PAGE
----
Tunnel Line, colombian mega-project risk of eruption

A new system of tunnels at the Alto de La Línea mountain pass in Colombia’s central Cordillera mountain range will open up a key logistics route for this country and neighbouring Venezuela. But it could be overcome by disaster if the Machín volcano erupts.

The complex engineering feat includes two main one-way tunnels, 8.8 and 8.6 km long, as well as 21 short tunnels and 29 viaducts that will total 6.8 km in length. The first of the main tunnels, which will be the longest road tunnel in Latin America, is to be completed by mid-2014. The firms that will build the second tunnel have not yet been selected.

Danger: volcano ahead

But in the department (province) of Tolima, the road passes six km from an unassuming hill which is actually the Machín volcano, one of Colombia’s most dangerous volcanoes, which has erupted six or seven times in the past 10,000 years. The most recent eruption occurred around 800 years ago.

“The most explosive volcanoes remain quiet for long periods of time,” said Marta Calvache, director of the Colombian Geological Service (SGC).

The SGC – formerly Ingeominas – drew up the first hazards map for the Machín volcano in 1998, which it amplified in 1999, 2000 and 2003. The map recommends that the hazards posed by the volcano be taken into account in decision-making on “strategic medium and long-term plans for routes, especially roads.”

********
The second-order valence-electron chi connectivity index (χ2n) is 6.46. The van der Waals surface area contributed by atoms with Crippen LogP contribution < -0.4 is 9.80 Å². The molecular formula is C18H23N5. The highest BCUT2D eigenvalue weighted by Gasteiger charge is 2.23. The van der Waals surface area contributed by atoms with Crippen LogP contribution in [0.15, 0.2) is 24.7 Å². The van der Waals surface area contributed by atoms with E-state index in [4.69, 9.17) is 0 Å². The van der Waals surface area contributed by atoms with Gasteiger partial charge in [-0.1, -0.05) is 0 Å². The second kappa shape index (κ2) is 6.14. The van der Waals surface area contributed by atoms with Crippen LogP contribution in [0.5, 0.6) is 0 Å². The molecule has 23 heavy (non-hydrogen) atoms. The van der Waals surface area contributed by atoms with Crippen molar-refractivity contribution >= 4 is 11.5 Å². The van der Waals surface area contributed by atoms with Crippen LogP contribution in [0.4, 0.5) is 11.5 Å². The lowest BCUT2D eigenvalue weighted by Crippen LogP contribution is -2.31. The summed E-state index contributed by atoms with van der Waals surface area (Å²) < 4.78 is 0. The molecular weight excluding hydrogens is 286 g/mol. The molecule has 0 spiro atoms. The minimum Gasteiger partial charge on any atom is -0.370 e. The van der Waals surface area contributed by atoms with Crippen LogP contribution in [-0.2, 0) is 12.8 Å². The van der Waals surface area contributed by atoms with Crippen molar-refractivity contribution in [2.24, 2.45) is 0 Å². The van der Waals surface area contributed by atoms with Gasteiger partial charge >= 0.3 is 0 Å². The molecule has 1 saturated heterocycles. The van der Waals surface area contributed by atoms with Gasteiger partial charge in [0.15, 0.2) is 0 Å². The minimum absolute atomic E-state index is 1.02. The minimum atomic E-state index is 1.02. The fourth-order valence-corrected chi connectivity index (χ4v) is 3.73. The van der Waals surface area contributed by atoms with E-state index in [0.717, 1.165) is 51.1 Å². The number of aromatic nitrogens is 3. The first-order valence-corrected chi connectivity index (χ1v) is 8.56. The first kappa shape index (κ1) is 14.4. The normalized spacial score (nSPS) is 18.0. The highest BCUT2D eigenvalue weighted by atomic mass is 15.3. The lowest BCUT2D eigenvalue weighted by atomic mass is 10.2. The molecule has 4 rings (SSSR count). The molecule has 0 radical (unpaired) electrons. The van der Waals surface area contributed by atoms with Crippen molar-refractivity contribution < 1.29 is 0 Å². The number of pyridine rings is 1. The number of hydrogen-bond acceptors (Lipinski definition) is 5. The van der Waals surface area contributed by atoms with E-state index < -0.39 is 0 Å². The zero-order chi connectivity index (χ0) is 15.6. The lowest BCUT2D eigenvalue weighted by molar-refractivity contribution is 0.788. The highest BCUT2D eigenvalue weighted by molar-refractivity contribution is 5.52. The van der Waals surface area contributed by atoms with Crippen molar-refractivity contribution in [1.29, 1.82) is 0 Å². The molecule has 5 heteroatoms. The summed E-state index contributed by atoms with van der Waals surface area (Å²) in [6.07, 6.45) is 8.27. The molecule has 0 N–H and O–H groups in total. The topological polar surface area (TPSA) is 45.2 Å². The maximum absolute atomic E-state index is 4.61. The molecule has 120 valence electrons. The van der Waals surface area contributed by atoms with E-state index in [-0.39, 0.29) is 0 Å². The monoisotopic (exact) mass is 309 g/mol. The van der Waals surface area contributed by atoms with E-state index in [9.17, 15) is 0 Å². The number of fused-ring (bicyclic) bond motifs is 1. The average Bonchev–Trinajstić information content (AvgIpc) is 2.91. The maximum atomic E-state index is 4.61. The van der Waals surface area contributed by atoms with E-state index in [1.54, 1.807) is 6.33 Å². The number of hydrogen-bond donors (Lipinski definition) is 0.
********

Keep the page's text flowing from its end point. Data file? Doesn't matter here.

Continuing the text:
The La Línea tunnel and the Machín volcano are 15 km apart as the crow flies. If the volcano erupts, “the tunnel will be left without a road,” Calvache told IPS.

More than 100 monitoring stations keep an eye on the volcano 24/7. In 2008, authorities declared a yellow alert, which is still in place. (Green is for normal, yellow for alert, and red for warning and evacuation.)

The Machín volcano’s eruptions “produce major pyroclastic flows (a fast-moving current of hot gas and rock). No one survives a pyroclastic flow, and the basin would be completely changed,” Calvache said.

“The volcano has been changing,” she added. “What we don’t know is whether that change is headed towards an eruption or if it is simply being unruly and will go back to being calm again for many years.”

In the environmental impact assessment for the tunnel, “Machín isn’t mentioned as a risk factor,” environmentalist Néstor Jaime Ocampo, of the Cosmos Ecological Foundation based in Armenia, the capital of Quindío, told IPS.

Source: Constanza Vieira | IPS News

Advertisements